Bibiana Antoine, 35, waited an hour and fifteen minutes at the Buckhead Station for a train to her Ellenwood home Tuesday night. She said MARTA did an “OK job” but “the trains were a little bit slow.”
Blogger and digital strategist Jared Degnan, 33, of Midtown Atlanta, called his transit system experience on Tuesday night “absolutely flawless.”
Degnan said he usually only rides MARTA to sporting events or The Atlanta Journal-Constitution Peachtree Road Race. But after it took him three and a half hours to travel a quarter-mile in his car Tuesday afternoon in the Perimeter Mall area, a light bulb went off.
He saw the Dunwoody MARTA station. He pulled off the road, parked and hopped onto a train less than five minutes later. Within 40 minutes, he was walking through his door.
“Though MARTA won’t be my primary mode of transportation, I have to say I am going to use it much more often,” Degnan wrote on his “Just Friggin’ Peachy” blog.
MARTA instituted a weekend schedule as metro Atlanta became increasingly snowbound Tuesday and kept it going through Thursday. On weekends the wait time between trains is 10 to 20 minutes, versus a regular weekday wait time of 7.5 to 15 minutes.
Seventeen trains are needed on a typical weekend schedule. But because some train operators were unable to make it to work during the “snowpocalypse,” waits were extended by five to 10 minutes across the system, Krisak said — although some riders, such as Antoine, waited for far longer.
Buses were a bigger challenge. Weather-related gridlock stranded bus drivers and their passengers Tuesday, and service was eliminated entirely Wednesday, although about a third of MARTA’s typical weekday bus-driving crew had made it in.
There are 91 bus routes on a typical weekday, Krisak said, adding that the 142 drivers who made it to work Wednesday would have been enough to operate at least 27 core routes serving area hospitals, industry/service centers and the airport.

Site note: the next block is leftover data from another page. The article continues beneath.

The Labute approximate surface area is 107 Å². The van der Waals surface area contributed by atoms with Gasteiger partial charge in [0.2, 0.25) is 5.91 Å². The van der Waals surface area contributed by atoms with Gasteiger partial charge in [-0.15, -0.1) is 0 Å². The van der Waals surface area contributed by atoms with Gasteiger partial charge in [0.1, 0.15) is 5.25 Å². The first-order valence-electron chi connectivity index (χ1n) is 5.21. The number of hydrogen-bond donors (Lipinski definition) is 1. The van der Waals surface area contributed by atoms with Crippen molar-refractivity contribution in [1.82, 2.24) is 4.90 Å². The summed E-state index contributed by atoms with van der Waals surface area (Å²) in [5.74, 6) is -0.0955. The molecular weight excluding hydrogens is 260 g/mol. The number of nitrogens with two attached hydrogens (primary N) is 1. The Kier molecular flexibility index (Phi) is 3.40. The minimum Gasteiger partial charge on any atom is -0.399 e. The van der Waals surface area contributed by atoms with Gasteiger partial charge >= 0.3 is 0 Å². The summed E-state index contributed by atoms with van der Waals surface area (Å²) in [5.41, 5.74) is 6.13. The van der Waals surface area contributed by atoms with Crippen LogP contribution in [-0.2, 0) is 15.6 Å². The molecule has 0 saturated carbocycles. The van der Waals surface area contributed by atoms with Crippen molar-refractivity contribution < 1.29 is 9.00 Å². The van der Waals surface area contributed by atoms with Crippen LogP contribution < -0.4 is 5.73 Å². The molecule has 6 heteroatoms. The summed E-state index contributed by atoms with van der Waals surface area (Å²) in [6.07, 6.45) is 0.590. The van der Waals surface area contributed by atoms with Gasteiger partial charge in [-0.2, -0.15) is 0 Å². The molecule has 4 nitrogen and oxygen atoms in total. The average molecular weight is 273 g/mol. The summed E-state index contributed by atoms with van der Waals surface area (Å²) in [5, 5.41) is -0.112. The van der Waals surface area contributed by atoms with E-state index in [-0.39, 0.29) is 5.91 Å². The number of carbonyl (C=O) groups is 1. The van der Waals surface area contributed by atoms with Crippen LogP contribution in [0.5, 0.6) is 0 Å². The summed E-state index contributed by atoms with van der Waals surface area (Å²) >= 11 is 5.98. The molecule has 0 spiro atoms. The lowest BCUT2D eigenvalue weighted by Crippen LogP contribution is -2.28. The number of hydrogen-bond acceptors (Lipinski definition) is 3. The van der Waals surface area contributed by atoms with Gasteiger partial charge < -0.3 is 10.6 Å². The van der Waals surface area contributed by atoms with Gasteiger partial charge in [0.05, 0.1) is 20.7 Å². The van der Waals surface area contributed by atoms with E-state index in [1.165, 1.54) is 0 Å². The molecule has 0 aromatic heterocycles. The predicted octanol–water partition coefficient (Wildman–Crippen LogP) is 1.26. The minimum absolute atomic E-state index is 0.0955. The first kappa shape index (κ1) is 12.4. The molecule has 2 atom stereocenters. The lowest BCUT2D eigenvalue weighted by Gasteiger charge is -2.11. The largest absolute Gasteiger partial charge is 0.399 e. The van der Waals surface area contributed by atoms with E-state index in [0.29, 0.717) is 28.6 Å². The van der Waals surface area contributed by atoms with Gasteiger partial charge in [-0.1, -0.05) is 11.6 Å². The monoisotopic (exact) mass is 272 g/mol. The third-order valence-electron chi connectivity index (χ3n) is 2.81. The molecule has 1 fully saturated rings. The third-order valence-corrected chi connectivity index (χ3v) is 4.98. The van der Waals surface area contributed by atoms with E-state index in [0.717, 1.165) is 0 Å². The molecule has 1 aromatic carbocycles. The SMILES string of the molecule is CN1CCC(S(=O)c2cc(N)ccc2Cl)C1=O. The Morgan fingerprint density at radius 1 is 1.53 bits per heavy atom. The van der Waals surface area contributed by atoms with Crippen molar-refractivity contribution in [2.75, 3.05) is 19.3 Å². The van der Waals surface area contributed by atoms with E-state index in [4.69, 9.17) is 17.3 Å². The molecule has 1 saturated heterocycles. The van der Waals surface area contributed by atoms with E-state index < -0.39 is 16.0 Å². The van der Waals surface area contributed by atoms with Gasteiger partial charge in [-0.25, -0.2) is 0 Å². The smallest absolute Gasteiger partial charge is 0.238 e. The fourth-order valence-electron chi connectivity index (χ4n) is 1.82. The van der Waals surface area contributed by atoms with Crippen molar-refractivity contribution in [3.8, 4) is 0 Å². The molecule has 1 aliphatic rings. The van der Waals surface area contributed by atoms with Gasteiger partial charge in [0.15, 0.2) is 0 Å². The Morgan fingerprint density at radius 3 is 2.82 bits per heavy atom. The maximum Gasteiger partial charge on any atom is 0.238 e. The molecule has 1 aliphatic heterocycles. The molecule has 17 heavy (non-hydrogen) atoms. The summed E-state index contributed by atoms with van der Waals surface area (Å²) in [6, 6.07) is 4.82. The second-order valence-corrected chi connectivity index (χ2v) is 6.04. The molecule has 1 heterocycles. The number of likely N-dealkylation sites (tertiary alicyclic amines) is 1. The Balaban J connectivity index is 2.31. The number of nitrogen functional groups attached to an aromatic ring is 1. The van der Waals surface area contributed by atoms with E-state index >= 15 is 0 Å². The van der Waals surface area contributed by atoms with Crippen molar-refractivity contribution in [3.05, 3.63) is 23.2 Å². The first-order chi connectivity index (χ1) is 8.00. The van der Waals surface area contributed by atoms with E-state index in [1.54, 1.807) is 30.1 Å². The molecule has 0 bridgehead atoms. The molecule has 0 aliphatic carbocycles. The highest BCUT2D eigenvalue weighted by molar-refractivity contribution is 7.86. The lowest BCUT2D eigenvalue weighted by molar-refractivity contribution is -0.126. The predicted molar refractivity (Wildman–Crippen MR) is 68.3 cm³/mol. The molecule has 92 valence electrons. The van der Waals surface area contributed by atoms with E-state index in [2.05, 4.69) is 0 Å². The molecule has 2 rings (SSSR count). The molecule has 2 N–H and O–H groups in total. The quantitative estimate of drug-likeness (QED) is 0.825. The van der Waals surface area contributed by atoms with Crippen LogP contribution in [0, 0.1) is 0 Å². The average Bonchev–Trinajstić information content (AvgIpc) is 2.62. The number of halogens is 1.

But as that day dawned, officials learned 102 buses and 22 mobility vans were already stranded around the metro area. So MARTA, after consulting with the Georgia Department of Transportation, decided not to doom any more vehicles and passengers.
The transit authority operated 39 priority bus routes by Thursday and resumed normal operations on Friday.
Service frequency, however, wasn’t the only complaint. Riders cited a lack of communication about wait times at some station platforms, confusing signage, and announcements over speakers that were too garbled to comprehend.
Robbie Ashe, MARTA board chairman, said he expects to be briefed at a board meeting this week about what went wrong and lessons that could be learned.
“We continue to strive to improve our signage and in-station communications,” Ashe said. “That’s true on a regular day. Under stressful circumstances, I can certainly understand why people would want us to do even more.”
Krisak said an effort to replace the 30-year-old public address system is already under way. A contractor will be selected this summer, he said, and new message signs and speakers will be installed in phases over the next three to five years.
As for workers who couldn’t make it in, they will not be faulted or disciplined, Krisak said. In at least 84 cases, MARTA police went to essential employees’ homes to provide transportation, and many workers stayed and slept in buses, trains and station facilities so they could keep the mass transit system running.
The chief operating officer also noted that MARTA contended not only with ice on Tuesday but fire — specifically a rail car fire that stymied trips just as the snow started falling around midday.
The flare-up, caused by a mechanical problem, was small enough to be quashed with a fire extinguisher. But the entire system was shut down in the vicinity of the Five Points Station while all six cars on the train were inspected, Krisak said, causing a major disruption of service on the north-south lines for about three hours.
Staff writer Dan Chapman contributed to this article.
SNOW STORM 2014 COMPARISON
Ridership numbers for Tuesday, Wednesday and Thursday of storm week versus the corresponding three days of the preceding week.
Jan. 28 — 88,556 versus Jan. 21 — 149,801
Jan. 29 — N/A versus Jan. 22 — 142,773
Jan. 30 — 27,309 versus Jan. 23 — 148,122
Jan. 28 — 156,886 versus Jan. 21 — 163,507
Jan. 29 — 43,011 versus Jan. 22 — 154,289
Jan. 30 — 82,688 versus Jan. 23 — 160,700